Each of the programs that control the ADB and CDB can be modified to notify the LA to update its associations when records are added, deleted, copied or substantially changed (e.g., an asset is disposed of). A disadvantage of this method is that the vendors of these programs may not provide such support.

As an independent notion from the techniques described above, a Dynamic Detection process could directly detect the act of adding, deleting, copying or substantially modifying one or more records in either or both of the ADB and CDB. The Dynamic Detector (DD) is a continuously running process that establishes certain intercepts or hooks into certain operating system or database functions so that when any records in these databases are added, deleted or modified, in any of the several ways in which this could occur, the DD receives control, and is able to analyze the operation. When the DD determines that a record has been added or modified, it may notify the LA to update or create new associations for those records. If a record has been deleted the LA may decide to perform a more extensive analysis.

Remote Access

The present invention provides various types of remote access capabilities and for a variety of purposes.

A user may provide read-only access to a third party that will use agreement and usage information to negotiate contractual terms with a vendor on behalf of the user.

A user may import information from other sites within the enterprise to view financial and usage data for the purpose of identifying and eliminating unfavorable scenarios (e.g., high-cost contracts with little or no usage), evaluating purchasing and maintenance strategies as well as identifying various cost centers. Similarly, a user may outsource various processing tasks on a sporadic or routine basis and desire to be able to import this usage information.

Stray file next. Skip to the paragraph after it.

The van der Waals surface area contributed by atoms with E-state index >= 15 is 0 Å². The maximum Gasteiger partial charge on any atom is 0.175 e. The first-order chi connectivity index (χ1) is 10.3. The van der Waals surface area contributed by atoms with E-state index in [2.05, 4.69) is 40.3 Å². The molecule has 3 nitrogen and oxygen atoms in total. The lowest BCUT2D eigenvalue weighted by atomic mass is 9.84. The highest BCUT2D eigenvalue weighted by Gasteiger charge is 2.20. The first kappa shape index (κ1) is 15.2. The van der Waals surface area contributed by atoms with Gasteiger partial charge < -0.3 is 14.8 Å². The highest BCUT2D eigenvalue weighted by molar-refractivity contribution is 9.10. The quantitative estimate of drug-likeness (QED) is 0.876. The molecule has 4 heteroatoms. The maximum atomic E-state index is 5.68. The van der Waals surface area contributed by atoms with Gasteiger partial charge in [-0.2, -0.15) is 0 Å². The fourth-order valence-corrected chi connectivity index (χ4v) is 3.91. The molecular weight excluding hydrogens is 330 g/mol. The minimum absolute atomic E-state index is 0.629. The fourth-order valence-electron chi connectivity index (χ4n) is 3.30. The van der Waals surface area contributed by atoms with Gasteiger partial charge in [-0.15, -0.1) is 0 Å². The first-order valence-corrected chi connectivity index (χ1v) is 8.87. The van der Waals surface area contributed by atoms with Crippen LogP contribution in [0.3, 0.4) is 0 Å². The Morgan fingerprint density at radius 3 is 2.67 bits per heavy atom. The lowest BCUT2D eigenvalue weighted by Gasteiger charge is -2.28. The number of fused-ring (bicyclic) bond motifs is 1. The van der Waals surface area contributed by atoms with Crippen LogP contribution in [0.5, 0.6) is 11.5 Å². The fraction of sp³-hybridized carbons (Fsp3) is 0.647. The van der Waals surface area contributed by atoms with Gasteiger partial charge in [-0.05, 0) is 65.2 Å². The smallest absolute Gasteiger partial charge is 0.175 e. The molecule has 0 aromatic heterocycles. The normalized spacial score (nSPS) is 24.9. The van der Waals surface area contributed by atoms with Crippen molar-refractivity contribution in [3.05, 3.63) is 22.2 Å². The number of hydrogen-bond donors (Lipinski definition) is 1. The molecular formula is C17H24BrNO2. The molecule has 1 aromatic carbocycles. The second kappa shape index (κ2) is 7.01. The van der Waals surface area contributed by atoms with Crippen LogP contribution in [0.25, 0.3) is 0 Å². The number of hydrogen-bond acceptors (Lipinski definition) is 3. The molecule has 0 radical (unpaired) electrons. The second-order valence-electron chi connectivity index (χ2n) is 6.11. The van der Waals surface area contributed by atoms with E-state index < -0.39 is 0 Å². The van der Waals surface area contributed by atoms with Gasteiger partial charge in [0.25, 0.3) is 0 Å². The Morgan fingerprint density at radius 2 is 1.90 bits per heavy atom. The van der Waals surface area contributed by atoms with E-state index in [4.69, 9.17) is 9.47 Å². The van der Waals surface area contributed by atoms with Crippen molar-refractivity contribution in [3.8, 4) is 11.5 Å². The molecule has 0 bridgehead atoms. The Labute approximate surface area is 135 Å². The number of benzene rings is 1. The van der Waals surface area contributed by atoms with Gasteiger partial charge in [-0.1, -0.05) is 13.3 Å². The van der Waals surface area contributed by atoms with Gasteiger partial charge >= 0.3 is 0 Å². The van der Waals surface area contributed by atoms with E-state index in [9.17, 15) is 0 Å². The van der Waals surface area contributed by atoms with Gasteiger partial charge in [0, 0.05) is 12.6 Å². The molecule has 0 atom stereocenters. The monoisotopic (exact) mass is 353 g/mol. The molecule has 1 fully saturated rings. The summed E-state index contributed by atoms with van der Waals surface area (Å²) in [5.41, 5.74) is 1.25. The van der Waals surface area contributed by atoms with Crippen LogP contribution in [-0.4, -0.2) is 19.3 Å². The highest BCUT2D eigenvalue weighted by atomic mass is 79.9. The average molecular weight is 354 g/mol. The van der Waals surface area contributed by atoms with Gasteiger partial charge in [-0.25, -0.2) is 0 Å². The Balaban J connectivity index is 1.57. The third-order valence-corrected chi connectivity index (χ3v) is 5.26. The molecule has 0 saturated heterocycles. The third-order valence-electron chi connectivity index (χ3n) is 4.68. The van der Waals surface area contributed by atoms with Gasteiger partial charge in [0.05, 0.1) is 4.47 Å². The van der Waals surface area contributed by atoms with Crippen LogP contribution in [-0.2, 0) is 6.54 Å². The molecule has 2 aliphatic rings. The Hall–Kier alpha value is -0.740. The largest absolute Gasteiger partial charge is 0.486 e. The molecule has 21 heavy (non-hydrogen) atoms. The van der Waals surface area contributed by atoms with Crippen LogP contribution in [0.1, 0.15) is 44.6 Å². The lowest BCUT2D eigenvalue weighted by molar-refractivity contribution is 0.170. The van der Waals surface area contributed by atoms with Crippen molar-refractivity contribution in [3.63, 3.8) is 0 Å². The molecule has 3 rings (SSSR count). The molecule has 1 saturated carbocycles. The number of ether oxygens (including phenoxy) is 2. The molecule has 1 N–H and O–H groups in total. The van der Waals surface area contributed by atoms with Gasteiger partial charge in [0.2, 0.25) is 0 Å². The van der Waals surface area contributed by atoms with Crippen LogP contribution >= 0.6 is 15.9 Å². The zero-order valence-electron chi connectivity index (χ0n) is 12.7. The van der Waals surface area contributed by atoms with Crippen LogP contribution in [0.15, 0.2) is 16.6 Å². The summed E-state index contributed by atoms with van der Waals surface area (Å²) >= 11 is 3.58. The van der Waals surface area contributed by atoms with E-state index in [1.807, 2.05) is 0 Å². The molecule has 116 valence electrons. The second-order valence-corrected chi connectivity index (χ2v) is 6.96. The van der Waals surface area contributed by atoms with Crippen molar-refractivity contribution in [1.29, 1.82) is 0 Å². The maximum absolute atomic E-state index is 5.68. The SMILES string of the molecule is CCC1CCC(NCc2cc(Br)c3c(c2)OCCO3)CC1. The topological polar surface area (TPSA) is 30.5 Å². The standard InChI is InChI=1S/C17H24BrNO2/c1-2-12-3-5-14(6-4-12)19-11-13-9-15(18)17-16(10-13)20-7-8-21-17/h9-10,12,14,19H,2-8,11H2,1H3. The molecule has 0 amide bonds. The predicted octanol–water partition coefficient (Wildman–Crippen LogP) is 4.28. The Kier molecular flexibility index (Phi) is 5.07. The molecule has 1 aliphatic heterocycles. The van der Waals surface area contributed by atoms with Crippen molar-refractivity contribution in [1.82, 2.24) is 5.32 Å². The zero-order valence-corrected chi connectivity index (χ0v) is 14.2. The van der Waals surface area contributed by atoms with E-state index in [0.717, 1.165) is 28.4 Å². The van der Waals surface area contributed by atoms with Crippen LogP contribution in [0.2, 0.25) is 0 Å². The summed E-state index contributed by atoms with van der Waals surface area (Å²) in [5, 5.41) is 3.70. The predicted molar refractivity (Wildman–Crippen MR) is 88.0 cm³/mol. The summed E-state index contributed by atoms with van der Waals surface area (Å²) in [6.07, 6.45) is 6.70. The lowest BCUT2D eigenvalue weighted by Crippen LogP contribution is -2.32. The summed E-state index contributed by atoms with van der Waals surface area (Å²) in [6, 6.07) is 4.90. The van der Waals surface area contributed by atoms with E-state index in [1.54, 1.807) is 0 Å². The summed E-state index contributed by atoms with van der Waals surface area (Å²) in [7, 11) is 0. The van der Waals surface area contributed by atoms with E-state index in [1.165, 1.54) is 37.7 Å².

A user may export information to a service organization that gathers such information from numerous organizations in order to determine industry-wide cost and usage statistics. The user may then evaluate the resulting data in order to determine pricing, purchasing and maintenance strategies.

A user may employ a service bureau to operate the present invention.

In either case, techniques for accessing the appropriate record or records in the one table from a record in the other table are known to those skilled in the art of writing software that accesses data in a database.

Once these associations are recorded in the database (and the appropriate software is available to make use of these associations, as discussed below), it becomes readily possible for the user to access information automatically and conveniently, as described in more detail in the next section.

Processing, Display, and Output

Initial processing consists of reconciliation and association of the licensing and inventory/usage records as described in the preceding section. Afterwards, the tool provides a number of facilities to process this information for display and output.

These would, among other things, automatically display a list of similar products, while providing the user: the ability to scroll or tab through the complete list to the next such product; an ability to print a list of such products; and the ability to output a flat file with one record for each such product. Information displayed may include:

    • agreements for which no inventory information has been associated, as well as a facility for creating a corresponding record in the list of inventoried products, suitably flagged.
    • inventoried products for which no agreement information has been associated, as well as a facility for creating a corresponding record in the list of products, suitably flagged, for the agreement portion of the tool.